Text Credit: NASA APOD
Authors & editors: Robert Nemiroff (MTU) & Jerry Bonnell (USRA)

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Solar Transit of ISS
July 29, 2005
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 Image Credit & Copyright:  Anthony Ayiomamitis

Explanation:  That large sunspot near the right edge of the Sun is actually not a sunspot at all. It's the International Space Station (ISS) and the Space Shuttle Discovery on mission STS-114. In the past, many skygazers have spotted the space station and space shuttles as bright stars gliding through twilight skies, still glinting in the sunlight while orbiting 200 kilometers or so above the Earth's surface. But here, astronomer Anthony Ayiomamitis took advantage of a rarer opportunity to record the spacefaring combination moving quickly in silhouette across the solar disk. He snapped the picture on Thursday, July 28th from Athens, Greece. Launched on Tuesday, Discovery joined with the ISS Thursday, making the already large space station seem to loom even larger.

Text Credit: NASA APOD
Authors & editors: Robert Nemiroff (MTU) & Jerry Bonnell (USRA)

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Solar Transit of ISS
August 16,  2003 
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© Roland Stalder, Astronomical Society Lucerne, Switzerland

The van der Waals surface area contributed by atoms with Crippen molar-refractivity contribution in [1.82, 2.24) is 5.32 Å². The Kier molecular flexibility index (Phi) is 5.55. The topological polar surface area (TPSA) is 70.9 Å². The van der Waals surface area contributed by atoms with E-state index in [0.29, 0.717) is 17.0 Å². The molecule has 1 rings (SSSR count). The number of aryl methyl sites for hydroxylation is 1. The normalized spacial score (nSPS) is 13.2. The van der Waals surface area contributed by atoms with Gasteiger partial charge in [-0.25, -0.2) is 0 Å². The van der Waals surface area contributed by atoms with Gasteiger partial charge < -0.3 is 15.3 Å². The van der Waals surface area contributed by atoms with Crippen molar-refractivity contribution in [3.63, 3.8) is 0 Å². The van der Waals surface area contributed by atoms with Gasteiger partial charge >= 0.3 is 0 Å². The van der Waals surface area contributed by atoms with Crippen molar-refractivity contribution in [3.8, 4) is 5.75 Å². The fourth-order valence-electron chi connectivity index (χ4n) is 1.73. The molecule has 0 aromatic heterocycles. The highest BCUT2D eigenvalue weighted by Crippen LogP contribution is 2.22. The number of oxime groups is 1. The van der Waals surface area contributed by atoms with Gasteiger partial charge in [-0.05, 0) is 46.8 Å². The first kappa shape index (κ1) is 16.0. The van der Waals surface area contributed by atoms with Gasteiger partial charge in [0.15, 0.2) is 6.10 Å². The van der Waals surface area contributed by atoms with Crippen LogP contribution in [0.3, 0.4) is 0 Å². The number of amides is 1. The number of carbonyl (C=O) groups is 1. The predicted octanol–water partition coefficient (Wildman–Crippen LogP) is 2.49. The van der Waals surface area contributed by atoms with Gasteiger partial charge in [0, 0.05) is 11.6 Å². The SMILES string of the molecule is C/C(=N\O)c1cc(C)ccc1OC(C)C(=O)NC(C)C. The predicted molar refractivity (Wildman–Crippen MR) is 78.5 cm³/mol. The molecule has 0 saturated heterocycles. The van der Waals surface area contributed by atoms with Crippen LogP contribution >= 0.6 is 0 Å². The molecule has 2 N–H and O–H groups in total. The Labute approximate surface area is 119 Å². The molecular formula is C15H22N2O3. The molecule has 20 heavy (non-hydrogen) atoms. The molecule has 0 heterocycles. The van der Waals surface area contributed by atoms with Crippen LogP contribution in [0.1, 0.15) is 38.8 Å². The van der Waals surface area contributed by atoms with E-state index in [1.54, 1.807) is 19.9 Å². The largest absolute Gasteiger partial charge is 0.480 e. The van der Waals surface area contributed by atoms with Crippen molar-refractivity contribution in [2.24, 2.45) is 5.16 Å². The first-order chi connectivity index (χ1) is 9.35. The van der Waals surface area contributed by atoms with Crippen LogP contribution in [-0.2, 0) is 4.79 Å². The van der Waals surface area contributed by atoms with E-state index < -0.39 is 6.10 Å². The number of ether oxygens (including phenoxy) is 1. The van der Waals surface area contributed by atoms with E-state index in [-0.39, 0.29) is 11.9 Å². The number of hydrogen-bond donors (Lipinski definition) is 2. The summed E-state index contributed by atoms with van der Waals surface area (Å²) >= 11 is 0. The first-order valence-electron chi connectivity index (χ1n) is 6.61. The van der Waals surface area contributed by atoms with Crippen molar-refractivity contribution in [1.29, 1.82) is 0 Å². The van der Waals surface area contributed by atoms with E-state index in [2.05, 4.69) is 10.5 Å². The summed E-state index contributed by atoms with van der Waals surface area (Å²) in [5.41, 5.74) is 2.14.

There is a short video and observation tables available on Roland's page HERE

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Solar Transit of ISS
June 8,  2004
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© Tomas Maruska 2004

Double Transit
Date: 06.08.2004

On June 8th, in a tiny village in Slovakia, Tomas Maruska took a picture that is beyond rare. It shows Venus and the International Space Station (ISS) transiting the Sun at the same time.

The double transit was visible only inside a narrow corridor a few hundred meters wide. And it was brief. The space station crosses in the Sun in a split second. Maruska knew when and where to look thanks to the predictions of Thomas Fly, an expert forecaster of ISS transits.

The image was taken in the village of Stupava, north of Bratislava, Slovakia.

Text Credit: NASA
Image Copyright: Tomas Maruska 2004

ISS Lunar Transit
February 13, 2006
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© Ed Morana

There are more transits and videos available at Ed's ISS Transits Page

ISS Lunar Transit
October 6, 2006
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© Ed Morana

There are more transits and videos available at Ed's ISS Transits Page

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ISS Saturn Transit
April 1, 2004
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© Torsten Edelmann

Torsten Edelmann's spectacular ISS Saturn encounter, of 1 April '04: The distance to the ISS is 269 mi / 433 km; unfortunately, the main solar panels are edge-on, and so not visible,
(substantial image-processing techniques were required to produce this final result)

SOURCE and More Transit Images with calculations on how, when and where to spot the ISS in transit